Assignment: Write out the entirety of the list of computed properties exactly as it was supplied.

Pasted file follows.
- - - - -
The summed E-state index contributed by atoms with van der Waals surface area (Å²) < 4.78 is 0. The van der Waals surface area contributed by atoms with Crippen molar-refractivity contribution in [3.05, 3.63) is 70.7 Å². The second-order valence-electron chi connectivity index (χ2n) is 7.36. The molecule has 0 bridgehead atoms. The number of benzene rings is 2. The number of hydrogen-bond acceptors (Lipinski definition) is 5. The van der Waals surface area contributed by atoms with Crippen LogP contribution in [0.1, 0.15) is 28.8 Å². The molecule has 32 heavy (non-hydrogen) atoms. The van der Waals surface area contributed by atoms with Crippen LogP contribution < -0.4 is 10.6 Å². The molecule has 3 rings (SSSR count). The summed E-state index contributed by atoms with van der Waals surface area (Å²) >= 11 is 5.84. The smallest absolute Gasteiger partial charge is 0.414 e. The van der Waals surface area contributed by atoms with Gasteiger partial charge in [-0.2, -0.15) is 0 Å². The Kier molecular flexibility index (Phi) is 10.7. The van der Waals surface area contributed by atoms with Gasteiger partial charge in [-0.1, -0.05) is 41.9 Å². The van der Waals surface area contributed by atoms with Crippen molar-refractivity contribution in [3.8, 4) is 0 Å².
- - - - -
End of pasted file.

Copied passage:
The summed E-state index contributed by atoms with van der Waals surface area (Å²) < 4.78 is 0. The van der Waals surface area contributed by atoms with Crippen molar-refractivity contribution in [3.05, 3.63) is 70.7 Å². The second-order valence-electron chi connectivity index (χ2n) is 7.36. The molecule has 0 bridgehead atoms. The number of benzene rings is 2. The number of hydrogen-bond acceptors (Lipinski definition) is 5. The van der Waals surface area contributed by atoms with Crippen LogP contribution in [0.1, 0.15) is 28.8 Å². The molecule has 32 heavy (non-hydrogen) atoms. The van der Waals surface area contributed by atoms with Crippen LogP contribution < -0.4 is 10.6 Å². The molecule has 3 rings (SSSR count). The summed E-state index contributed by atoms with van der Waals surface area (Å²) >= 11 is 5.84. The smallest absolute Gasteiger partial charge is 0.414 e. The van der Waals surface area contributed by atoms with Gasteiger partial charge in [-0.2, -0.15) is 0 Å². The Kier molecular flexibility index (Phi) is 10.7. The van der Waals surface area contributed by atoms with Gasteiger partial charge in [-0.1, -0.05) is 41.9 Å². The van der Waals surface area contributed by atoms with Crippen molar-refractivity contribution in [3.8, 4) is 0 Å².